Adolf Hitler was neither German nor political by birth. Instead he was born in 1889, in Braunau am Inn, Austria, to a mother who encouraged him to pursue his dreams of becoming an artist. His mother, Klara, was the daughter of a peasant family while Alois, his father, was a customs official and also physically abusive toward his wife and children. As a child, Adolf was recognized as both clever and popular. However, he left school at age 16, and in 1907 he applied to the Vienna Academy of Fine Arts.
The combination of rejection from the academy and the death of his beloved mother caused young Hitler to seek a change: moving from his hometown to Vienna, Hitler began to live “a precarious bohemian existence sleeping in hostels and painting postcards”. It was there that he would come into contact with a variety of street characters who were keen to discuss their political philosophies, including anti-Semitic and anti-Marxist ideologies.
“Hitler hated the multi-ethnic composition of Austria’s ruling Habsburg Empire. Determined to avoid military service, he moved to Munich in 1913 […] Hitler was keen to prove his loyalty to Germany”
In 1914, Hitler enlisted in the German army, and served in both France and Belgium, but was required to withdraw after being injured at the Somme, which is called “one of the bloodiest battles of the war”. It was during his recovery period that Hitler grew and began to maintain his iconic moustache. His second wound was inflicted by gas, but by the time he had fully recovered, Germany had surrendered, and Kaiser Wilhelm II abdicated mere “days before Armistice”. It was the sense of betrayal that Hitler felt in the wake of this defeat that provoked his career in politics. He blamed both Jews and socialists for this loss.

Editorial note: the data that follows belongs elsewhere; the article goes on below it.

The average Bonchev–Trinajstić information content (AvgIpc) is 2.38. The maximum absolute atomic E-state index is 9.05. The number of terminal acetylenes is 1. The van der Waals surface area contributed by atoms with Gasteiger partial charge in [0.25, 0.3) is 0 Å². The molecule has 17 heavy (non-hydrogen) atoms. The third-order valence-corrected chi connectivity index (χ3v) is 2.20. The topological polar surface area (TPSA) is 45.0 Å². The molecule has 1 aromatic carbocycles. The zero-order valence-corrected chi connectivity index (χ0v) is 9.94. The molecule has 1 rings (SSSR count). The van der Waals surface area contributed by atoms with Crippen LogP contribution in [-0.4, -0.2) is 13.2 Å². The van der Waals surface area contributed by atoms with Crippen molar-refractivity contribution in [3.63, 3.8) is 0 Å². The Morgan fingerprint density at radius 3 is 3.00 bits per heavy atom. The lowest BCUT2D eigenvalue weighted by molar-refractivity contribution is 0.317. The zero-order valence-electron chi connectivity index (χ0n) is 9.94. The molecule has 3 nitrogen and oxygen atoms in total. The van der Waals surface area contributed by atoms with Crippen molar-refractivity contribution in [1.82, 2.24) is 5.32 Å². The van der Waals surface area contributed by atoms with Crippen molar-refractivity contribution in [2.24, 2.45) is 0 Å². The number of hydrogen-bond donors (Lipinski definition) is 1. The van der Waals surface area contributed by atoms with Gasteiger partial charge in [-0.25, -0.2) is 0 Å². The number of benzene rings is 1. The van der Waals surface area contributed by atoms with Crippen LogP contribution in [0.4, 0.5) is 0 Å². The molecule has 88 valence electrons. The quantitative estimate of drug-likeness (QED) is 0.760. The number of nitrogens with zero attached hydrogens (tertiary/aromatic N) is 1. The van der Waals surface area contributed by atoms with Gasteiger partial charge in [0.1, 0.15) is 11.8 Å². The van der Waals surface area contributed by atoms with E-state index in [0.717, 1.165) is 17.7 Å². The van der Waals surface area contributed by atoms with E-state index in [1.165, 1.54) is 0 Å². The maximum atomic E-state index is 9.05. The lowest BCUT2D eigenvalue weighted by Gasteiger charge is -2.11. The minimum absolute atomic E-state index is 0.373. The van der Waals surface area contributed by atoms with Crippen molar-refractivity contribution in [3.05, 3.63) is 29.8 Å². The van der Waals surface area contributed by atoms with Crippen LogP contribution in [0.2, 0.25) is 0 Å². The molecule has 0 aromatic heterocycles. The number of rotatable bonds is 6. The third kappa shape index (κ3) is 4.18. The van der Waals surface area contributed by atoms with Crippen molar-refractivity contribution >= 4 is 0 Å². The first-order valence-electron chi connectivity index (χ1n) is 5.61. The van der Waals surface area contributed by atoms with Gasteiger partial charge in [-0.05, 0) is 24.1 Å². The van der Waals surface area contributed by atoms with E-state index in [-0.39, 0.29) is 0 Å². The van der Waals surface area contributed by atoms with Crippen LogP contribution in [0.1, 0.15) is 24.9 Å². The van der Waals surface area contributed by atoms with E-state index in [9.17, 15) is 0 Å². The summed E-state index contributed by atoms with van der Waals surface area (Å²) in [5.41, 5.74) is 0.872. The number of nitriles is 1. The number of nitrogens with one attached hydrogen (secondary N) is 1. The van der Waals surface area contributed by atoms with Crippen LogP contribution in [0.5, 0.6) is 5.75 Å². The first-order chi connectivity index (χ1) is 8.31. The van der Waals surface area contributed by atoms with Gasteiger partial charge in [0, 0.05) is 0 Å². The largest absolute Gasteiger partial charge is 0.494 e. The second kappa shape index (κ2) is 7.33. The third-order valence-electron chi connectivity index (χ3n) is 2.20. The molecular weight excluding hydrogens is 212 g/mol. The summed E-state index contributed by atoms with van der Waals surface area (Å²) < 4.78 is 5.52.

By November of 1923, Hitler has become the leader of the NSDAP, and was seeking the spark for a revolution.  The Beer Hall Putsch was just the sort of insurrectionary movement he had been looking for, although it ended unfortunately with his five-year criminal sentence on the grounds of treason. It was, however, during his imprisonment (of which he only served nine months) that Hitler penned Mein Kampf, a quasi-autobiographical novel outlining his ideology.
BBC expresses that “Hitler led the Nazis to become the largest party in Germany with over 37% of the popular vote in the elections of July 1932”. President von Hindenburg, distressed over the rapidity with the party’s swift popularity among Communists, thus made Hitler Chancellor of the NSDAP. By September of 1938, Hitler was ready and able to undertake projects as large and as complicated as territorial expansion and eugenics.
 Jerry H. Bentley et al. Traditions and Encounters: A Global Perspective on the Past (Sixth Edition), Vol. 2: From 1500 to the Present (McGraw Hill Education, 2015), 811
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